What Net Neutrality Means for the World
Lippman, 12/15/2017

To the extent that Internet Access is a human right, this decision is an International disaster.  And a major diminution of the  role the US plays in International affairs.  There were times when the US would argue strongly for human rights around the world and would back that up with action.  There were also times when the US had what Senator George Mitchell in 1997 called the moral suasion to press these arguments.  

In the 1990’s Mitchel was Bill Clinton’s negotiator who ended the “troubles” in Ireland. He gave a talk that expressed the term and noted that we were at the time the only country in history whose army was welcomed on foreign soil (usually that is a sign of aggression).  In his work, he had no authority other than that suasion to get the parties in Ireland and England to even sit at the same table much less enforce any agreement.  My point is that this kind of International respect is what drives solutions and ends wars rather than starts them.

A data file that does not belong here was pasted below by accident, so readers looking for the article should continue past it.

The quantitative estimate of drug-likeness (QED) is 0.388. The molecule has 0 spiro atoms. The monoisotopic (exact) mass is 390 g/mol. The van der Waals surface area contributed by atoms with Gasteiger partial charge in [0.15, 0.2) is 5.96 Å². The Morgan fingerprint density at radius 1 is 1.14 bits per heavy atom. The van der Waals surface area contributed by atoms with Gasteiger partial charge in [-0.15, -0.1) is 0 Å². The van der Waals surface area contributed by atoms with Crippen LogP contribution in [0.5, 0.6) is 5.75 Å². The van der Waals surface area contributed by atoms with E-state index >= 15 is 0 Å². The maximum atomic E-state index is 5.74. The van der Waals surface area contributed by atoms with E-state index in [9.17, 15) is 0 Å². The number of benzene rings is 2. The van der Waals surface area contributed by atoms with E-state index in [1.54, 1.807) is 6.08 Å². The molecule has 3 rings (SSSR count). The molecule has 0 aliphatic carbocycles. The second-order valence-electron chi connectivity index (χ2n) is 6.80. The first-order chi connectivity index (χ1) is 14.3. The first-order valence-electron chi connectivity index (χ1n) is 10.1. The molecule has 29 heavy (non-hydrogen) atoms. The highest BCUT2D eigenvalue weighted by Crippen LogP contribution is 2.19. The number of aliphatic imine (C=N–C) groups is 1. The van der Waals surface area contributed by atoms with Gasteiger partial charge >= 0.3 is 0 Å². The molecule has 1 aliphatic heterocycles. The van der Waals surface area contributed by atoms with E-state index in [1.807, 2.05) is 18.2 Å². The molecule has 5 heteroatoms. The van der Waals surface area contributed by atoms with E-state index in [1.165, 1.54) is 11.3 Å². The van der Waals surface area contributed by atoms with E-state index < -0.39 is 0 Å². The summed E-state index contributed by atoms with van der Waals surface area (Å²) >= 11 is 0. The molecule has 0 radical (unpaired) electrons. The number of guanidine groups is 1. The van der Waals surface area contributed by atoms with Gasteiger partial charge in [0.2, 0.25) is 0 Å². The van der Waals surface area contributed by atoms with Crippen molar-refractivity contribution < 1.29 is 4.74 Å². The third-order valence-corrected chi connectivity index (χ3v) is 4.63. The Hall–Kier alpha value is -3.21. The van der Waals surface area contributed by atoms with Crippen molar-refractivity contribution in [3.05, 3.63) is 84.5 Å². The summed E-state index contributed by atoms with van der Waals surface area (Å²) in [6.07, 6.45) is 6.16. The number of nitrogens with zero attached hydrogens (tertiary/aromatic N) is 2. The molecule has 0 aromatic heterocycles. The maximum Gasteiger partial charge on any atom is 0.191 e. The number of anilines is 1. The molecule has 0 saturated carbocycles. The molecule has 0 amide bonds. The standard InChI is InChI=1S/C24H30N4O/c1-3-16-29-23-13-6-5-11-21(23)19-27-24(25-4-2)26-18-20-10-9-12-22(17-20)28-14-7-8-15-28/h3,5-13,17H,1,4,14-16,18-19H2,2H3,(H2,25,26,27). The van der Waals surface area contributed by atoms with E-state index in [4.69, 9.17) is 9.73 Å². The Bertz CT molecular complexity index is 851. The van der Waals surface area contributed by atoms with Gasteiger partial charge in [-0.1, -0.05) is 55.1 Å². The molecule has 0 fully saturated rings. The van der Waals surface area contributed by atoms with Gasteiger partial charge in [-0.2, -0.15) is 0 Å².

In the US, we have now sacrificed that respect on the altar of big business.  The FCC and by extension the US as a whole now believes that the right to try “economic innovation” — new billing plans initiated by Internet providers — trumps the rights of the people to unfettered access to anything on the net.  In China the government defines rights, in the US it is now businesses that do so.

It’s a small step for emerging nations whose telecoms are often government-run taxing agencies to read this as license to restrict what their citizens can say and hear and see. And to avoid the issue of rights altogether.

US scientists created the Internet as an engine of freedom and equality. No longer do we retain the moral suasion to make any statement about human rights without this decision being slapped back in our face (along with some other comments about torture…)

Agit Pai did not address our place in the world directly and potentially did not consider that we were once a beacon for what that world could be.  The FCC used to be more than perfunctory television and telephone regulator, it was a model for localism, social responsibility, and fairly done economic development.  That model is now gone.  And with it goes yet another venue for respect for America’s arguments for the rights of people everywhere.